Day Eight of sobriety! I had my last drink on New Year's Eve.
Physically, I've felt okay. Not had any withdrawal symptoms. Not even thought about it too much. I'm eating well (though I always have), taking exercise, sleeping better. My energy levels are good. It's nice not to wake up some mornings feeling nauseous and dehydrated.
My drinking really only started to take off in the immediate run-up to and during my last relationship - so, around 2013 onwards. It was heavy during that relationship - 18 months. It tailed off a little afterwards, then got a little heavier again during my time caring for mum during her final illness. Don't get me wrong there: I took my caring responsibilities very seriously, and never allowed my drinking to interfere with them. But I needed something just to take the edge off of the emotional turbulence I was going through at the time. It was a crutch that helped me through - and also in the aftermath. Since then, and since starting the job I've been doing, my drinking has moderated again. Up until last August, that is, when my bullying problem started at work. Once more, I started using alcohol (stupidly and ultimately counter-productively, I know) to again take the edge off of my feelings, and to quell my anxiety. In the run up to Christmas, I let things go a bit. Over a ten-day period, I saw off 4 bottles of scotch, a couple of bottles of wine and several beers. Probably my highest level of consumption to date. An average of maybe 15 units a day. Over the whole of that 5-year period (which included extended periods of not drinking), my average consumption was probably around 50-60 units per week.
I know it's early days. But the other side of it, during this last week, is that I've been feeling more lost than usual. I don't like going out too much - apart from long, lone walks or cycle rides for exercise. I'm finding people - even if I don't have to talk to them - more irritating than usual. I walk around the streets and shops with a kind of tunnel vision - focusing on blank spaces ahead, trying not to look people in the face. I can't wait to get back home, shut the door, shut the world out.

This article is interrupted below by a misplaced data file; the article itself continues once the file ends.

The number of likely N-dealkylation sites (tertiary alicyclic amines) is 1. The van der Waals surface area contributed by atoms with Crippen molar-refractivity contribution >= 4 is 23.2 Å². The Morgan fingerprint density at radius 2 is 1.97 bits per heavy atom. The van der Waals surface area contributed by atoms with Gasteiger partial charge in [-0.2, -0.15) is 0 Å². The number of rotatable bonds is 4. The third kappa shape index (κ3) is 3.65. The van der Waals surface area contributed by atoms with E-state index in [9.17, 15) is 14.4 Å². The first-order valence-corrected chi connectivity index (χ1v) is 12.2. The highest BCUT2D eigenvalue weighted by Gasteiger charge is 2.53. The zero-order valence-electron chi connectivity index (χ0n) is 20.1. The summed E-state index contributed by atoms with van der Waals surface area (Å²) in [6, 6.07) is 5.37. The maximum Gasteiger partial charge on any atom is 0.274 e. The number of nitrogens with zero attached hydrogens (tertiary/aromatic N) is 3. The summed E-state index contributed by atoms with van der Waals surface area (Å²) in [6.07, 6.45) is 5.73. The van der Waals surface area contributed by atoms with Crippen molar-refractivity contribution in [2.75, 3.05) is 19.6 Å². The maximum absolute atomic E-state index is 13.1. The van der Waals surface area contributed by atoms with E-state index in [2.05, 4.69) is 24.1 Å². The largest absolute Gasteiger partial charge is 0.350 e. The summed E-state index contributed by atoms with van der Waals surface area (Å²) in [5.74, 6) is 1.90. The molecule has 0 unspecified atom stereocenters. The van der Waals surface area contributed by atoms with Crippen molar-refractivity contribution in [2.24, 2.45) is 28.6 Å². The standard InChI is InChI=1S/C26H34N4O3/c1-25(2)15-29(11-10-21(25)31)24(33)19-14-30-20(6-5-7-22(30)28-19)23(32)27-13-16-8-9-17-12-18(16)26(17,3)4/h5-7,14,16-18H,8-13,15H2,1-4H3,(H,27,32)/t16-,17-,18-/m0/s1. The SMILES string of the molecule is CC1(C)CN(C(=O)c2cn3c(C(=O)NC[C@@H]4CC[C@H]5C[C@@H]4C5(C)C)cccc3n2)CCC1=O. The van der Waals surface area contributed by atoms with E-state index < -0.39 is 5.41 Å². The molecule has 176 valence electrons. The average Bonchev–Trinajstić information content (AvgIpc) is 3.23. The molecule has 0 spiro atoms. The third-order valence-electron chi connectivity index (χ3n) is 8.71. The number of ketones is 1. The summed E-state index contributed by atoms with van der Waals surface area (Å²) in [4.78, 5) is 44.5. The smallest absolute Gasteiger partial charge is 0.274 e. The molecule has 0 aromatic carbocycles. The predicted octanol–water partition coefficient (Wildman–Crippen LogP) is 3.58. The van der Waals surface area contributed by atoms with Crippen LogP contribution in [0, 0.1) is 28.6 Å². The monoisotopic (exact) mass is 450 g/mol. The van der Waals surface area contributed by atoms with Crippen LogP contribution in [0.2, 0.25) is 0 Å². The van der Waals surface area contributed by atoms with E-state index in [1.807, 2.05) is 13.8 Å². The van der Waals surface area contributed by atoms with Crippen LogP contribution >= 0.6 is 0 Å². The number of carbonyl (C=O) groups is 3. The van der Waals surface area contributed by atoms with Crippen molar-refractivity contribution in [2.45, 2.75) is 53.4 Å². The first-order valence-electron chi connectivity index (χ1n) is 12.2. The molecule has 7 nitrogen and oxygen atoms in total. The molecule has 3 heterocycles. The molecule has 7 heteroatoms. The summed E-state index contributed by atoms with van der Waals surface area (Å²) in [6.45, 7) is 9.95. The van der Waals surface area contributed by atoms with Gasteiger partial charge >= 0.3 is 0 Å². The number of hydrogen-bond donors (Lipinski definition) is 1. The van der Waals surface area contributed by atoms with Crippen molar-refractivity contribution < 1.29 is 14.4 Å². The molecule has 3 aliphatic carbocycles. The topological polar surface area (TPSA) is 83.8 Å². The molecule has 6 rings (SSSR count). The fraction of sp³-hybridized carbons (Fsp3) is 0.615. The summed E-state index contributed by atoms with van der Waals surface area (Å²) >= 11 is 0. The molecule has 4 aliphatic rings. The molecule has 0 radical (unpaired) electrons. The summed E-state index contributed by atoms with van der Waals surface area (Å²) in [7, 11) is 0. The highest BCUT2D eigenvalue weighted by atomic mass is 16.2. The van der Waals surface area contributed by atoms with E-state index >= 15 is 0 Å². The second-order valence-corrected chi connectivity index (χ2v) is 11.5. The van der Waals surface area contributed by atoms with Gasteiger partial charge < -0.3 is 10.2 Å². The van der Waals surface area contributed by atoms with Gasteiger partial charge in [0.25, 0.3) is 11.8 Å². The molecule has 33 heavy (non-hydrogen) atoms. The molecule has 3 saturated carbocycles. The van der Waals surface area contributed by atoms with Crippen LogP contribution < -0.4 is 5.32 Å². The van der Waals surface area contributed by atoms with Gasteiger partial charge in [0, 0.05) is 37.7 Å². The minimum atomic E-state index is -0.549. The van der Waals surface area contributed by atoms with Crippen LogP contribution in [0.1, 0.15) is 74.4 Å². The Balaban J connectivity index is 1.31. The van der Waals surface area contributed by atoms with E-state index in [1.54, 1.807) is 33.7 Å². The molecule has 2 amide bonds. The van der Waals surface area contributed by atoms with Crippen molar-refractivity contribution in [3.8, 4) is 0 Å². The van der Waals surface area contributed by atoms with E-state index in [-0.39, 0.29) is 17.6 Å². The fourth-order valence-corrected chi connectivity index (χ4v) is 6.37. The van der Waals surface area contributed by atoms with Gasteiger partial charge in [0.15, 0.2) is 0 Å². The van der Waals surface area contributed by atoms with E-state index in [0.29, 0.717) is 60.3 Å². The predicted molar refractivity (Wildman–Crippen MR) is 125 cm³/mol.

I've done a bit of reading. I've watched a few movies. I've tried to do some writing, but it's like trying to get blood out of a stone. My imagination seems to have gone into the sidings for the time being.
I'm in a limbo period at the moment - between ending my last job and starting my new one. Getting back into the routine of work again will, I'm sure, help me. I'm feeling a little without purpose just now. Without alcohol to numb my senses and dampen down my emotions and thought processes, I'm much more alert to things. I can't exactly say I feel great, overall. If anything, I feel more confused by life. I'm more conscious of simply going through the motions of existence.
As I said, though... early days...
Well, good on you Tom. Just don't put too much pressure on yourself that you "should" feel a certain way, or "should" be doing something you deem more productive etc. Go easy on yourself. A lot of folks would love some downtime between jobs just to kick back and relax. So, make the most of it whilst you can.
Oh course, I certainly understand the appeal of the booze - as it's a great numbing agent for the sensory and cognitive onslaught of autistic life. How about replacing it with another drug - endorphins? Why don't you try a new form of exercise that can give you a post-workout endorphine high, as well as the clarity of thought from increased oxygen pumping around in your blood? Even forgetting all that, I find (intense) exercise is a great way to get out of my head when it's crowded with over-cognitions, and to simply ground myself in my body!
May I ask what field the new job is in - is it in something similar like support / care, or are you branching out on something new entirely? When does the new role start?